Straus MA, Kantor GK (1994), Corporal punishment of adolescents by parents: a risk factor in the epidemiology of depression, suicide, alcohol abuse, child abuse, and wife beating. Adolescence 29:543-561

Terr LC (1991), Childhood traumas: an outline and overview. Am J Psychiatry 148:10-20

Teti DM, Gelfand DM, Messinger DS, Isabella R (1995), Maternal depression and the quality of early attachment: an examination of infants, preschoolers, and their mothers. Dev Psychol 31:364-376

US Department of Health and Human Services (1998), Child Maltreatment 1996: Reports From the States to the National Child Abuse and Neglect Data System. Washington, DC: US Government Printing Office

Vissing YM, Straus MA, Gelles RJ, Harrop JW (1991), Verbal aggression by parents and psychosocial problems of children. Child Abuse Negl 15:223-238

Widom CS (1989), Child abuse, neglect, and adult behavior. Criminology 27:251-271

Wodarski JS, Kurtz PD, Gaudin JM, Howing PT (1990), Maltreatment and the school-age child: major academic, socioemotional, and adaptive outcomes. Soc Work 35:506-513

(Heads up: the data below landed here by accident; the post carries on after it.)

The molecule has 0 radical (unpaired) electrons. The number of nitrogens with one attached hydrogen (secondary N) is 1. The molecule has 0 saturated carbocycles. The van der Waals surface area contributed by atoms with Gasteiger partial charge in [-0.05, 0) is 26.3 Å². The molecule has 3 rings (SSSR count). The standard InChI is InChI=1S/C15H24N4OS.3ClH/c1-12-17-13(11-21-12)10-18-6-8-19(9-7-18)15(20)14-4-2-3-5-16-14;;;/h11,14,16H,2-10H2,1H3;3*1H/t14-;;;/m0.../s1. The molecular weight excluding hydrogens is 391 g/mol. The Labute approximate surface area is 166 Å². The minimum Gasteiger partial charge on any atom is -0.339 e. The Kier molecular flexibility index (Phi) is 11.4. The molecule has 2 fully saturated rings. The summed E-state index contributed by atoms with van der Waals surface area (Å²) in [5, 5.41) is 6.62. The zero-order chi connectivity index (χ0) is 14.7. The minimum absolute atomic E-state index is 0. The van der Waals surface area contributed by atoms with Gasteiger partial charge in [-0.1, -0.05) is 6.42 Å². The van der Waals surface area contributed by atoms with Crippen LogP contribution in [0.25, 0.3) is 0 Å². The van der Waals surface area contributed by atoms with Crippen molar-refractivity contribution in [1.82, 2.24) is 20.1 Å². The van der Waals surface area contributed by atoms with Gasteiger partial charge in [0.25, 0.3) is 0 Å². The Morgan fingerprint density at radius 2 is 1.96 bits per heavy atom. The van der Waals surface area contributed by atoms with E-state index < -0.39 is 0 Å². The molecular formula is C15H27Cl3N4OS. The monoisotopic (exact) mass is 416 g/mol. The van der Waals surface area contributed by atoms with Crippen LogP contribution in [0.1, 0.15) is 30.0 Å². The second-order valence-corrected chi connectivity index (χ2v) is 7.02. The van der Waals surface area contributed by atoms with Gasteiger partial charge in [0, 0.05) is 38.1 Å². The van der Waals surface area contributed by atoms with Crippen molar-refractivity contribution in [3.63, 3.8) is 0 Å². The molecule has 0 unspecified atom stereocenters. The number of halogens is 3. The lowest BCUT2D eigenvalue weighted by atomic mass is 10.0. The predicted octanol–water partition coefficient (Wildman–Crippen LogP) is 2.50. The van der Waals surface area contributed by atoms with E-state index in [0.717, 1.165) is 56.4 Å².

Wolfe D, Reppucci ND, Hart S (1995), Child abuse prevention: knowledge and priorities. J Clin Child Psychol 24(suppl):5-22

Wolfe DA, Wekerle C (1993), Treatment strategies for child physical abuse and neglect: a critical progress report. Clin Psychol Rev 13:473-500

*Wolfe DA, Wekerle C, Reitzel-Jaffe D, Lefebvre L (1998), Factors associated with abusive relationships among maltreated and nonmaltreated youth. Dev Psychopathol 10:61-85

Zuravin SJ (1989), Severity of maternal depression and three types of mother-to-child aggression. Am J Orthopsychiatry 59:377-389

Key Words: physical abuse; physical neglect; emotional abuse; emotional neglect; research

Section Description

This series of 10-year updates in child and adolescent psychiatry began in July 1996. Topics are selected in consultation with the AACAP Committee on Recertification, both for the importance of new research and its clinical or developmental significance. The authors have been asked to place an asterisk before the 5 or 6 most seminal references.